The newly constituted Indian Steel Association, which is the apex body of the nation’s steel manufacturers had petitioned the government on November 4 last year to initiate firm measures to contain imports, which had risen to a “historic high” of over 8 MT in the last fiscal.

 

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  1. Barka Farooki
    May 17, 2015 at 5:01 am
    Indian has long way to go to be compeive internationally in heavy industry including steel. Globalization and FDI is double edge sword and trying to find an easy way to ban international import is not going to cut in the long run. Only high quality, low production cost and free market principles is going to save us.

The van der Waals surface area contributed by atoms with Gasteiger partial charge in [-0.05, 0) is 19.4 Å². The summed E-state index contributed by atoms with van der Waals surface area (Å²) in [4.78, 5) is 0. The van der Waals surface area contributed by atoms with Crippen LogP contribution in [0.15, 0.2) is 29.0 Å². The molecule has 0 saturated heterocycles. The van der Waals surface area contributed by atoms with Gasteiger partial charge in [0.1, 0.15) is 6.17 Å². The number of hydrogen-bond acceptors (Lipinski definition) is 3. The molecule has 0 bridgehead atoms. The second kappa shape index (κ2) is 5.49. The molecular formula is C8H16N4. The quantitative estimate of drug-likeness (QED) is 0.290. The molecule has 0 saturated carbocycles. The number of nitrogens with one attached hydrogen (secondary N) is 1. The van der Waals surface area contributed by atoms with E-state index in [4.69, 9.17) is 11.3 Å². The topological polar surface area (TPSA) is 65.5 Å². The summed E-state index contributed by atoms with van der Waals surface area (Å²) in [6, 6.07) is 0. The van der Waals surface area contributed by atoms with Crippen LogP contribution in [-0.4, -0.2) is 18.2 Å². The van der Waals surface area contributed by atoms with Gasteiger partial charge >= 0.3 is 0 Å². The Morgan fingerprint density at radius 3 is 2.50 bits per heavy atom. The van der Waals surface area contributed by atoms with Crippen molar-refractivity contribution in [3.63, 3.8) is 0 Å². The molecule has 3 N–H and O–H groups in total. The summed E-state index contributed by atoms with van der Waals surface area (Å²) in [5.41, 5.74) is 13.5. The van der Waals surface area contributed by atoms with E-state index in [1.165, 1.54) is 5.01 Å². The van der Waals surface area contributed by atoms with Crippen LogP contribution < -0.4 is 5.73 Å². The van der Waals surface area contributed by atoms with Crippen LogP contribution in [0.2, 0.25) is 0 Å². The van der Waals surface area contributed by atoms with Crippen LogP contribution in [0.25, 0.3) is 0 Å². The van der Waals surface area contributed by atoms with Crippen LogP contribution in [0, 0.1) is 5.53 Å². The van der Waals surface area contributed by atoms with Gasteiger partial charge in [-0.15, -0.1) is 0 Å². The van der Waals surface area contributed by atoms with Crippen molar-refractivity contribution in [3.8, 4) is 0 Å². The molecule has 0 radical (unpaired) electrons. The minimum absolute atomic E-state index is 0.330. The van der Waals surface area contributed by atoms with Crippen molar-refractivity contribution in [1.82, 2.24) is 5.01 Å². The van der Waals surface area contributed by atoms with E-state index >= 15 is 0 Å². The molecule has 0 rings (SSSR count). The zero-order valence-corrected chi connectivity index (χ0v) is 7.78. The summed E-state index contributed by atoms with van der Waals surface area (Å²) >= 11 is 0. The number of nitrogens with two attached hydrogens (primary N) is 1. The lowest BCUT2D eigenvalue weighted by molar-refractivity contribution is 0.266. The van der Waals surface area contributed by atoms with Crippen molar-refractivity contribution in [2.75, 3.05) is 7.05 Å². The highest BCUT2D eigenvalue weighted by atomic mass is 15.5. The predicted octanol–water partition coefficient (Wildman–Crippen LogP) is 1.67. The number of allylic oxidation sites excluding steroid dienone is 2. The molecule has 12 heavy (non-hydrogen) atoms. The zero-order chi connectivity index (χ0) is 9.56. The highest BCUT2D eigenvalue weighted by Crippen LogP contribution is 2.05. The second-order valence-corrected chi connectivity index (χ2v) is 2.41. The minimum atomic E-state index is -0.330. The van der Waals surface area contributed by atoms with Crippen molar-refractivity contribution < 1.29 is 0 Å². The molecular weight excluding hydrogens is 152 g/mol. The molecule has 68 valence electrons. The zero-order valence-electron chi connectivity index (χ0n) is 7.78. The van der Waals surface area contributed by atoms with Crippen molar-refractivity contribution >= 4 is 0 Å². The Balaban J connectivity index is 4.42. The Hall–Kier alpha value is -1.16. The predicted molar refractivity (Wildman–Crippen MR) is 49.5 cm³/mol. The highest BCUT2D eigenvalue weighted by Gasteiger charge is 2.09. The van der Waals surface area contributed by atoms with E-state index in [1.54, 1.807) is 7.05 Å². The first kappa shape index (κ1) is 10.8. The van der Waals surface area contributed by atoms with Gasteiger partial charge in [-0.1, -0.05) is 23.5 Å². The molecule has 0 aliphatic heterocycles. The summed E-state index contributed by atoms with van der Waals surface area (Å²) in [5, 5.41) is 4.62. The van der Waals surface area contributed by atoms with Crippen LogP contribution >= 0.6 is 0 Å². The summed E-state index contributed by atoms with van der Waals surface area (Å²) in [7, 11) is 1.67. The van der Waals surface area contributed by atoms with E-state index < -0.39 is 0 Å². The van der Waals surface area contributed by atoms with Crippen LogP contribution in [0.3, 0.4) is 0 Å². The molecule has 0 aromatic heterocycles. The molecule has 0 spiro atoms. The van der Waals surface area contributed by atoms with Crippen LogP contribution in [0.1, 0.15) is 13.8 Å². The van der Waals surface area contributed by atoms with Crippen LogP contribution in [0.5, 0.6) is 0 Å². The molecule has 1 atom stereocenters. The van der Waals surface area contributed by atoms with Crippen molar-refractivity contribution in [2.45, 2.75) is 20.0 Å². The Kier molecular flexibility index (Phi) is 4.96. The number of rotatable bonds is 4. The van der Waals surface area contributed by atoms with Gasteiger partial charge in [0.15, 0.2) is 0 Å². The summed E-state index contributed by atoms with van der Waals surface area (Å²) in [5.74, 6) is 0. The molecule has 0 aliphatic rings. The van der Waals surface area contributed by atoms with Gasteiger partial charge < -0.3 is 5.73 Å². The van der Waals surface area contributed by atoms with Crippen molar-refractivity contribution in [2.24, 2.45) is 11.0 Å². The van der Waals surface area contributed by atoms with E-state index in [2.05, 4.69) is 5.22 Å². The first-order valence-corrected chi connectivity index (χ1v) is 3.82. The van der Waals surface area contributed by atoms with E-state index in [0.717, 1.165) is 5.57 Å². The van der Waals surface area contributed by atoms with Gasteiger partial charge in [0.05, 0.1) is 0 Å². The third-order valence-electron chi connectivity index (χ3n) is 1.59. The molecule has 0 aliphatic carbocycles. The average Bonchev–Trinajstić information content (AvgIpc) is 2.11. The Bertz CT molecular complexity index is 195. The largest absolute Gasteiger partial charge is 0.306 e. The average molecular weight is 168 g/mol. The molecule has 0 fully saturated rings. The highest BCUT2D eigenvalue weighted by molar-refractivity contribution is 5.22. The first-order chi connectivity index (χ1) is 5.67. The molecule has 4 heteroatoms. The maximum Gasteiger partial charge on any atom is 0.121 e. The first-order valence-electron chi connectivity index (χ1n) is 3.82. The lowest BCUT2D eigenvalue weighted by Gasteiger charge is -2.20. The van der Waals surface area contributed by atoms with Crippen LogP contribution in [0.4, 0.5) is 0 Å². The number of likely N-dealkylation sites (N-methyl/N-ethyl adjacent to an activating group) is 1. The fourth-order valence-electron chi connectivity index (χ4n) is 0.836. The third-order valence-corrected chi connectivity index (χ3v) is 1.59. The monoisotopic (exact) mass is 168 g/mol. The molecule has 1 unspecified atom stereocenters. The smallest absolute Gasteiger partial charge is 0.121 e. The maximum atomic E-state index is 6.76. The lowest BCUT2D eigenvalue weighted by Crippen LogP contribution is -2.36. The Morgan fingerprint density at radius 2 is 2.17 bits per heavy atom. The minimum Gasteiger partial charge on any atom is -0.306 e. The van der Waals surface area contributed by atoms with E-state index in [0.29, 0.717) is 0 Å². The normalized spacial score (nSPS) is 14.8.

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      LS
      May 17, 2015 at 6:31 am
      You realize that Quality and cost are at opposite ends of each other. There is nothing in this world that is cheap and best. You get what you pay for. The reason for ban is not that they are trying to scuttle the imports. It is to prevent subsequent property and human loss down the line due to poor quality of steel. If the suppliers can meet the standards they are welcome else they need to stay out. We should enforce quality standards for every import we do including food items. Just like other countries we should reject sub-standard materials being supplied. Your suggestion that we should not ban sub-standard imports that do not meet standards is preposterous.
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      1. R
        Raj
        May 17, 2015 at 3:04 pm